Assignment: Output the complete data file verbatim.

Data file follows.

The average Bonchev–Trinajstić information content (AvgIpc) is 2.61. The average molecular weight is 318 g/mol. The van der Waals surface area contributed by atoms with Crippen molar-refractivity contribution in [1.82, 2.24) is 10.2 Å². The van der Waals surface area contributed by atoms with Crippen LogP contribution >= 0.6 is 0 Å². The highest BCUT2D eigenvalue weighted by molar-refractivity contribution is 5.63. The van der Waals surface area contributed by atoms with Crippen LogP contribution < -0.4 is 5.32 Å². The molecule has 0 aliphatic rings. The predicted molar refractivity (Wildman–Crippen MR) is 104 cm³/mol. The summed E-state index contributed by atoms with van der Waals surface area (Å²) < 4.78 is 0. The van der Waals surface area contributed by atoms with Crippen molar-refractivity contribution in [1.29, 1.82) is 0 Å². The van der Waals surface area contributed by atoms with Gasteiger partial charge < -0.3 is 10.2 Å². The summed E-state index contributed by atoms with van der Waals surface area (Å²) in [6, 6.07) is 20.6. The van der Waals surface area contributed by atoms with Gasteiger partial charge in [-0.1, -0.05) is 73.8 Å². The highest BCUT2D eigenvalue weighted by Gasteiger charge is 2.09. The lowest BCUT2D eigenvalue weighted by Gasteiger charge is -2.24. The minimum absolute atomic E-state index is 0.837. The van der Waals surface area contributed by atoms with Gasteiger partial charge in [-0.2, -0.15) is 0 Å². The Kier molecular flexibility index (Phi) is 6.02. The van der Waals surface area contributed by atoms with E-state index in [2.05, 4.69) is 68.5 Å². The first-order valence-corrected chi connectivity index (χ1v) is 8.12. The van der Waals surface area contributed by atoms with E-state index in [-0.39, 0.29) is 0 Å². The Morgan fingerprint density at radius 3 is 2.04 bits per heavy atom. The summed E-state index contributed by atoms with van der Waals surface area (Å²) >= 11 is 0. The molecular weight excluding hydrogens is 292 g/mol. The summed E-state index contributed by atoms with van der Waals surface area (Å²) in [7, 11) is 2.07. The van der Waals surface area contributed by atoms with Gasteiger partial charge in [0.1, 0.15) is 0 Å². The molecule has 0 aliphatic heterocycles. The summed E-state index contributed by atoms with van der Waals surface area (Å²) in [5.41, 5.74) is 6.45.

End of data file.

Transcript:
The average Bonchev–Trinajstić information content (AvgIpc) is 2.61. The average molecular weight is 318 g/mol. The van der Waals surface area contributed by atoms with Crippen molar-refractivity contribution in [1.82, 2.24) is 10.2 Å². The van der Waals surface area contributed by atoms with Crippen LogP contribution >= 0.6 is 0 Å². The highest BCUT2D eigenvalue weighted by molar-refractivity contribution is 5.63. The van der Waals surface area contributed by atoms with Crippen LogP contribution < -0.4 is 5.32 Å². The molecule has 0 aliphatic rings. The predicted molar refractivity (Wildman–Crippen MR) is 104 cm³/mol. The summed E-state index contributed by atoms with van der Waals surface area (Å²) < 4.78 is 0. The van der Waals surface area contributed by atoms with Crippen molar-refractivity contribution in [1.29, 1.82) is 0 Å². The van der Waals surface area contributed by atoms with Gasteiger partial charge < -0.3 is 10.2 Å². The summed E-state index contributed by atoms with van der Waals surface area (Å²) in [6, 6.07) is 20.6. The van der Waals surface area contributed by atoms with Gasteiger partial charge in [-0.1, -0.05) is 73.8 Å². The highest BCUT2D eigenvalue weighted by Gasteiger charge is 2.09. The lowest BCUT2D eigenvalue weighted by Gasteiger charge is -2.24. The minimum absolute atomic E-state index is 0.837. The van der Waals surface area contributed by atoms with Gasteiger partial charge in [-0.2, -0.15) is 0 Å². The Kier molecular flexibility index (Phi) is 6.02. The van der Waals surface area contributed by atoms with E-state index in [2.05, 4.69) is 68.5 Å². The first-order valence-corrected chi connectivity index (χ1v) is 8.12. The van der Waals surface area contributed by atoms with E-state index in [-0.39, 0.29) is 0 Å². The Morgan fingerprint density at radius 3 is 2.04 bits per heavy atom. The summed E-state index contributed by atoms with van der Waals surface area (Å²) >= 11 is 0. The molecular weight excluding hydrogens is 292 g/mol. The summed E-state index contributed by atoms with van der Waals surface area (Å²) in [7, 11) is 2.07. The van der Waals surface area contributed by atoms with Gasteiger partial charge in [0.1, 0.15) is 0 Å². The molecule has 0 aliphatic heterocycles. The summed E-state index contributed by atoms with van der Waals surface area (Å²) in [5.41, 5.74) is 6.45.